“Writing a theater play about trauma makes me want to dry out”

These two plays are about characters from the Middle East. Is this typical of your job? The family drama I just finished is about Irani...


These two plays are about characters from the Middle East. Is this typical of your job?

The family drama I just finished is about Iranians in Southern California. Everything else was shot in Iran. What if I show up with one piece on three white girls? Anyone wanna do it? Even if it’s really good? Sometimes I worry I’m the good Middle Eastern guy. When the Muslim ban [Donald J. Trump’s 2017 executive order that at first barred nationals from seven majority-Muslim countries from entering America] was adopted, I felt a change. Middle Eastern artists have been knocking on the door for a very long time. People finally started to listen.

So you’re worried about being typecast?

If all that comes out of my work is just my stories about people in the Middle East, I don’t think I would ever be upset. But there’s always the worry that I’m in the people of color niche in a season. It’s starting to feel a bit icky. I don’t know if I’ll ever stop writing about Middle Eastern people until it doesn’t feel special. It’s special right now to have – especially in “Wish You Were Here” – these Iranian girls on stage. It’s a bit about politics, but it’s mostly about them trying not to fall asleep on a couch. Maybe it won’t seem special in 30 years, and that’s fine too.

You said “Wish You Were Here” is for your mother. Who is “English” for?

“English” is for me. I had to write it down. I wrote it as my thesis. I was really angry that year. After the travel ban, I put my fingers in the dish for two years and wrote “English” because I was furious at the anti-immigrant rhetoric. I just wanted to scream a little into the void. It’s huge to learn a different language, it’s huge to give up this ability to express yourself fully, even if you have a perfect command of the language.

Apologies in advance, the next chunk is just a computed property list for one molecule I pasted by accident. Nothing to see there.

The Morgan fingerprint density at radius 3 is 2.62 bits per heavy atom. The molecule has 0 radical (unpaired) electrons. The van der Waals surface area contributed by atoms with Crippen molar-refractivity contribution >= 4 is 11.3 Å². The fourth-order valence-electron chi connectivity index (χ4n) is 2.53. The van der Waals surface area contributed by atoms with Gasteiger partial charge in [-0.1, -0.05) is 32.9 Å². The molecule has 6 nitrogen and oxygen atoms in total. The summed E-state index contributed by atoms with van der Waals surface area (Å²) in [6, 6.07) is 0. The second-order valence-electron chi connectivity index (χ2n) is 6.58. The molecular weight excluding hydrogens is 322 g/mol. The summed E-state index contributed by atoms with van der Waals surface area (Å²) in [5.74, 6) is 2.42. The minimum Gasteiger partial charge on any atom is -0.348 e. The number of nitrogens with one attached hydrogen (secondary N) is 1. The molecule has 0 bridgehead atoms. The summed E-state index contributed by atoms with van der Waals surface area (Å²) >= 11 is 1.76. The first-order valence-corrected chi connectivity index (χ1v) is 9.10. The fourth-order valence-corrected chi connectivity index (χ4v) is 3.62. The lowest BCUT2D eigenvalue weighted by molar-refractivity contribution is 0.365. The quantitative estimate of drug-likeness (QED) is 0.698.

I was about to graduate. I wanted to be a writer, and it’s probably also because of my own insecurities that I would never have the words to say what I wanted.

What does it mean to present these plays to a majority white, majority American audience?

The most meaningful responses for me were the first generation Middle Eastern kids coming to see “English”. I feel like they are totally into it with me. Our white audience is tricky. There are laughs sometimes where I don’t think there should be laughs. Accents make you laugh. And it’s really uncomfortable some nights. I think the room sort of takes care of that. The pain is so real at the end of the play that I don’t think anyone is laughing. But it’s not easy.

Why did you write these plays as comedies?

I am not a political writer. I am not a public intellectual. I am, deep down, someone who likes a cheap laugh. I would throw myself off this booth to make you laugh.

“English” and “Wish You Were Here” are sad. “Wish You Were Here” is more obviously sad. But writing a play about trauma makes me want to gasp. I just think it’s so flattening. It doesn’t help people see us in three dimensions. I can not do it. And I don’t think that’s true. I don’t think that’s how life works.

Politics enters the room, and you’re still trying to make your best friend laugh, or you’re still bored of spending your time on the couch – it’s all happening at the same time. Do people think that women in the Middle East are huddled under a chador, like, lamenting our oppressions? The pain is different from what we think it looks like and the joy is still there. The kindness is still there. There are so many laughs through it.

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